A New York expat Zoomed into a community meeting from sunny Santa Barbara CA to complain about a proposed bike lane on the Big Apple’s Upper East Side, insisting no bike riders from Queens would ever spend money at the borough’s restaurants.

And was immediately refuted by a bike rider from Queens who was doing just that.

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A couple of notable bike notices, as Brompton recalls some of their ebike foldies due to a problem with the firmware.

And two models of Masi bicycles were recalled because a faulty fork steerer tube could lead to dangerous falls.

Meanwhile, Mavic warns that counterfeit wheels being sold under their name could lead to serious injury or death.

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The war on cars may be a myth, but the war on bikes just keeps on going.

No bias here. A Syracuse NY website blames a critically injured bicyclist for riding into the side of a car. Then just casually mentions at the end that the driver a) didn’t have a license, and b) fled the scene.

No bias here, either. The wife of a former advisor to British Prime Minister Boris Johnson says the war on cars is backfiring, and Low-Traffic Neighborhoods only benefit drug dealers on scooters and wealthy bicyclists. Like herself, for instance. A wealthy bike rider, that is, not a drug dealer. 

But sometimes, it’s the people on two wheels behaving badly.

Bike-riding convicted rapist and former pro football star Kellen Winslow II was sentenced to a well-deserved 14 years behind bars for a series of bizarre San Diego sexual assaults.

An emeritus professor at an Australian university conducts his own private study, and concludes that bike riders treat pedestrians far worse than drivers treat people on bicycles.

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Local

Despite the pandemic, funding has been approved for two dozen biking and walking projects in LA County, courtesy of Metro Measure M Active Transportation grants and California Transportation Commission Active Transportation Program grants.

CiclaValley says we’re finally getting closer to protected bike lanes on the Los Angeles section of Chandler Blvd, closing the gap with Burbank’s popular Chandler Bike Path.

Metro invites you to use the Metro Bike bikeshare to take a ride on the Westside’s Ballona Creek bike path. Especially if you use Metro Bike to do it.

Harrison Ford is one of us, stopping by the Santa Monica Helen’s to get his bike fixed. Twice.

 

State

A Lake Forest man tells the story of how his father’s disappearance drove him to drink, and his bicycle helped carry him back to sobriety. And yes, you can read it on Yahoo if Bicycling blocks you.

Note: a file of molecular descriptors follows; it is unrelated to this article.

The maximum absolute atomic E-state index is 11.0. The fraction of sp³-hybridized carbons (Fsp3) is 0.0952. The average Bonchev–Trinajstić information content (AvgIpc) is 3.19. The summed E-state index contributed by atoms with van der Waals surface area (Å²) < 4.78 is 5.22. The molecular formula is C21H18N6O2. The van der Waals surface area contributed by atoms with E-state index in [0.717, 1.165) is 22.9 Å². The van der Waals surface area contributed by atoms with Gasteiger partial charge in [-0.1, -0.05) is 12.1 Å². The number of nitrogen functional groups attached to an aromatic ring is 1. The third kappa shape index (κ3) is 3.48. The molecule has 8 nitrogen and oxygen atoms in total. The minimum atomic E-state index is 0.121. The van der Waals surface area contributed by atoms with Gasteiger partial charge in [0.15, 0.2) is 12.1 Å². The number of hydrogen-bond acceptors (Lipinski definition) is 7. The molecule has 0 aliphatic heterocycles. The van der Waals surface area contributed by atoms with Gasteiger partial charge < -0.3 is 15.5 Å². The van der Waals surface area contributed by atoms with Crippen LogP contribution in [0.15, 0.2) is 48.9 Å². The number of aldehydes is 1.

Santa Barbara now has a green center bike lane to channel riders through the carfree State Street Promenade.

After a Santa Rosa newspaper wrote about the glut of refurbished kids bikes at a nonprofit bike shop, a bighearted donor gave $2,500 to give bikes to kids whose parents can’t afford them.

 

National

US House members heard last week that unsafe streets put residents of marginalized communities at risk of inequitable traffic enforcement, as well as dangerous drivers.

Bicycling explains how to build your own DIY pseudo Peloton setup. As usual, Yahoo has the story if Bicycling blocks you.

Why worry about finding a safe place to sleep on your next bike tour when you can just tow a camping trailer behind your bike?

An executive with Ohio-based Huffy says the bike boom still has some steam, and there’s plenty more sales ahead for the company’s bicycle-shaped objects.

A Massachusetts city discovers those orange bendy posts marking a protected bike lane made drivers slow down, then speed right back up after they were removed for the winter. The same held true after the plastic wands protecting a popup bike lane in the UK were removed, too.

Today’s best headline award goes to Streeetsblog NY, for this entry about a vanishing popup bike lane: Northern Boulevard Bike Lane Lost In Time Like Tears In Rain.

The Virginia legislature passed the state’s bike safety bill, legalizing treating stops as yields and riding two abreast; it now just needs the governor’s signature to become law. Anyone who questions the safety of stops as yields should recognize that it only legalizes what most people do anyway, on two wheels or four.